What will the Future of Construction Be Like?

Looking Backwards to Look Forward

History is something that must usually be experienced backwards. We have a sense of ‘now’, but we can’t tell ourselves a story of where we came from or where we are going without studying the past. This is as true in the construction industry as anywhere else, and Samsung has released a very interesting report outlining where they think the construction industry might be going in the next century.

It looks at the astounding advances in building techniques and materials humanity has managed over the last 100 years, and tries to imagine where this accelerating curve will take us in the next. Is it speculation? Of course. But it is well-researched, and counts as at least an ‘educated guess’ about what the next few generations will be building.

Housing in the Future

Samsung believes that architecture will have to move away from the single-use buildings we see today. For continued growth of our cities to remain anything like sustainable, the building themselves must become two things: enduring and flexible.

Enduring: Simply put, we can’t keep up with the pace (or the expense in time and resources) of putting up buildings just to knock them down again in 10 or 20 years if we are going to have cities two or three times the size of those today. We have to develop techniques and materials which will endure, perhaps for centuries. They need to last as long as the castles of old yet be as large, open and functional as today’s architecture. The ability for these structures to self-repair will be a large part of that.

Flexible: Because those buildings will stay up, we need to be able to change what they are inside easily to suit new uses and owners every few years. ‘Smart’ interior walls which can rearrange themselves and even extrude seats, tables and equipment will, Samsung says, be necessary.

Building Tomorrow’s Amusements

In addition to needing vast amounts of space to live and work, the next century’s exploding population will need places to play. If the amount of leisure time the average person enjoys continues to increase at the pace of the last century, leisure may eclipse work in terms of its importance, and the size of its infrastructure.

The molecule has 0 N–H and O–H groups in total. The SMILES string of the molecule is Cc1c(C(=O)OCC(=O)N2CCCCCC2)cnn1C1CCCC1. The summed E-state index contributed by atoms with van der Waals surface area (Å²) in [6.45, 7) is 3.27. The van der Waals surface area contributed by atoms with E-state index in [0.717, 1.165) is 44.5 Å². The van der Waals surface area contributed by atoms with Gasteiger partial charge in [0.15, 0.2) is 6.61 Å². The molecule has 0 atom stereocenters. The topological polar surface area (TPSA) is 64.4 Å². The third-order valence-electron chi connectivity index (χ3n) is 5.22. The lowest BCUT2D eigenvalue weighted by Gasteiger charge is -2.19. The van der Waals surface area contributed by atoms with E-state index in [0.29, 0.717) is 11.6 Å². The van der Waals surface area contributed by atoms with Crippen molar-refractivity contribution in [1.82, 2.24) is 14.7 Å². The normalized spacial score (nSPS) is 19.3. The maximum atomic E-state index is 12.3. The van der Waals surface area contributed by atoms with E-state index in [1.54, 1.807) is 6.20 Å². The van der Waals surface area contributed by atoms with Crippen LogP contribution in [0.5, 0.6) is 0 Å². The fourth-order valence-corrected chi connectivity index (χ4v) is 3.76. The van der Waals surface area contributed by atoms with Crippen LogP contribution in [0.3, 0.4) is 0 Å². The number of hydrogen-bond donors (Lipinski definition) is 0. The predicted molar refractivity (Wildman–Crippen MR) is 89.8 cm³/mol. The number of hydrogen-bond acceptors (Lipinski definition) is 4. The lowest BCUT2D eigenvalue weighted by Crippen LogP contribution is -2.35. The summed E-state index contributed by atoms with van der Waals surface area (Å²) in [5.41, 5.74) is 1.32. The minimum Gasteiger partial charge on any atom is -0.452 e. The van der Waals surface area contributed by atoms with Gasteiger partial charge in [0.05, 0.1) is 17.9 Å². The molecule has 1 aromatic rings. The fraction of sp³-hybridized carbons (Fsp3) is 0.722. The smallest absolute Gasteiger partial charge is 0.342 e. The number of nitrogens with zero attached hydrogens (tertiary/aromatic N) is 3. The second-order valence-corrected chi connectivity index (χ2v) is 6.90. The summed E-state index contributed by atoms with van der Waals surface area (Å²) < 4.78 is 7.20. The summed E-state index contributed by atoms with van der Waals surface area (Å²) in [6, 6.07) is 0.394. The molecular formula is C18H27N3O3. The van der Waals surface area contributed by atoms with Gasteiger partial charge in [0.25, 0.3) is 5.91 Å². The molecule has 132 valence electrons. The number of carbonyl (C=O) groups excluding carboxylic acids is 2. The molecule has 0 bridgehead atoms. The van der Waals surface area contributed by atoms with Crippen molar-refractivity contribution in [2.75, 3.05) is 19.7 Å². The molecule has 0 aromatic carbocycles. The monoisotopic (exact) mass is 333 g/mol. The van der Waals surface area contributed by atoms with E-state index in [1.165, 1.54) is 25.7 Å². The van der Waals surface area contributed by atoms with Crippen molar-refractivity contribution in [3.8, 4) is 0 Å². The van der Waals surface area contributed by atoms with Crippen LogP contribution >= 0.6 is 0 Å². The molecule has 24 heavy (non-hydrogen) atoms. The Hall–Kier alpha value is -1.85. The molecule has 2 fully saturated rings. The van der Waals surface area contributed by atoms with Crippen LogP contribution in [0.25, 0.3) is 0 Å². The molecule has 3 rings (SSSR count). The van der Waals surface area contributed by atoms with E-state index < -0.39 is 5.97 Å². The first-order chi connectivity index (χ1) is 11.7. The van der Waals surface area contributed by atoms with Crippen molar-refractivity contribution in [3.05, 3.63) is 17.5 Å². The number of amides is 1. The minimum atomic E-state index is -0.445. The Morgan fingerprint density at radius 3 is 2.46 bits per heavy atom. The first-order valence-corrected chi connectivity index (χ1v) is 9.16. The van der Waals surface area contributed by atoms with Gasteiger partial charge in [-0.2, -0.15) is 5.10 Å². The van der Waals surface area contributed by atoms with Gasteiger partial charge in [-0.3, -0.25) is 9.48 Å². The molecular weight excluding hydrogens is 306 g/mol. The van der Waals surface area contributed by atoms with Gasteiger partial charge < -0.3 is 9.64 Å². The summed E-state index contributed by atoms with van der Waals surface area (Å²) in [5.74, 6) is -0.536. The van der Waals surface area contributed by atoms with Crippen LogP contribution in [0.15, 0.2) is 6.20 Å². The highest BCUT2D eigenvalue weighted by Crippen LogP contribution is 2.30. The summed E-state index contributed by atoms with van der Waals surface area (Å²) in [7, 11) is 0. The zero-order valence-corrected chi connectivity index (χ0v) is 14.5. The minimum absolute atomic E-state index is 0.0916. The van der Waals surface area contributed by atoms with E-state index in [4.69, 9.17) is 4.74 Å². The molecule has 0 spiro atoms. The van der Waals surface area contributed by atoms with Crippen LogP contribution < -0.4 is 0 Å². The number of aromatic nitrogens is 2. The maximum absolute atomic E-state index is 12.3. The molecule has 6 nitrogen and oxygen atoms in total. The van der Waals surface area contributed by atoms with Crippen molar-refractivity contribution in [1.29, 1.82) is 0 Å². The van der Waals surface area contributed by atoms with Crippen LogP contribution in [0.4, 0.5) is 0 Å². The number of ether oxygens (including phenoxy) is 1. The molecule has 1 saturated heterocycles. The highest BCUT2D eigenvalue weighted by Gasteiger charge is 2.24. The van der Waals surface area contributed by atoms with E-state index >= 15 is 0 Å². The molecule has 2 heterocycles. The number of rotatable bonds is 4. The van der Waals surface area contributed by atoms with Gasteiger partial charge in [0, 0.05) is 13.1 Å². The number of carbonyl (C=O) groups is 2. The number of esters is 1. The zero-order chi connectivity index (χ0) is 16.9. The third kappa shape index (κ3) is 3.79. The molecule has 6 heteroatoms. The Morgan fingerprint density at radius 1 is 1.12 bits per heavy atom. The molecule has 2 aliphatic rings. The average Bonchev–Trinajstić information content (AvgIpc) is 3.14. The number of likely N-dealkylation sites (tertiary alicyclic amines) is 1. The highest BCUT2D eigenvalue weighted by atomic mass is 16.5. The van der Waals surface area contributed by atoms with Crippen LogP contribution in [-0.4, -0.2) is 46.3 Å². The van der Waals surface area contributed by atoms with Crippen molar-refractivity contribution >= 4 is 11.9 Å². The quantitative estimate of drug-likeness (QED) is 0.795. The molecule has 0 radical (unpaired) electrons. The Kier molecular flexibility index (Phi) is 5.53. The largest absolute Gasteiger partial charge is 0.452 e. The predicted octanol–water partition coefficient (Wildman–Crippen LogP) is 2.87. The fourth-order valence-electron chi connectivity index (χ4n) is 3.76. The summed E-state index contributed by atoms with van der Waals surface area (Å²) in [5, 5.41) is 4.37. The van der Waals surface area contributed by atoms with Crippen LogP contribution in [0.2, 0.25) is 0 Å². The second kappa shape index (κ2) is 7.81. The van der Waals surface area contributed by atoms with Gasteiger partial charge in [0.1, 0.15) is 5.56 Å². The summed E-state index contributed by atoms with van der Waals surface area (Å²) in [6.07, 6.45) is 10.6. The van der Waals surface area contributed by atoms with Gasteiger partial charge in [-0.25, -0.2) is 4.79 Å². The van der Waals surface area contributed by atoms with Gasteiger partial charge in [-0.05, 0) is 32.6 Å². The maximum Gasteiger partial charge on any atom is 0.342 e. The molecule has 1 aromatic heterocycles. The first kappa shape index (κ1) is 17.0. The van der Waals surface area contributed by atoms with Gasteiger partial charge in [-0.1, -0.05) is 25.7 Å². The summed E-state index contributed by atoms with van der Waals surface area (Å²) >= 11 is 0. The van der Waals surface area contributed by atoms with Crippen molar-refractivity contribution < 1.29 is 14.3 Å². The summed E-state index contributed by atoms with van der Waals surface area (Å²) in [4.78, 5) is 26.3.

Samsung suggests that the future of entertainment will be virtual reality. (Of course, this surely has nothing to do with advertising the Samsung Gear VR devices that they have invested so heavily in of late. Saying so would sound terribly cynical.) If so, then building leisure facilities in the future may be much more technical than architectural, with the end result looking more like the holodeck from Star Trek than the gleaming parks-inside-domes of Logan’s Run.

We shall see. Historically, predictions about how we will spend our leisure time have never been accurate. Who would have predicted social media (besides Orson Scott Card)

Bricklaying on Mars

Samsung firmly believes that people will be living and working in space long term by the end of the next century. Asteroid mining for resources and using those minerals and organic compounds to build space stations, sealed habitats on airless or poison moons and even terraforming larger worlds like Mars may be possible in that time. Of course, they said that in the 50s.

No matter exactly how these large scale off-Earth habitats finally look like, it won’t be astronauts building them. If this becomes a reality, specialist builders will be needed. After all, it took tens of thousands of independent contractors to build the Death Star.

There is no word yet as to whether you’ll need an NVQ level 2 or 3 to qualify as a Zero-G Vacuum Welder, but we’ll keep you posted.

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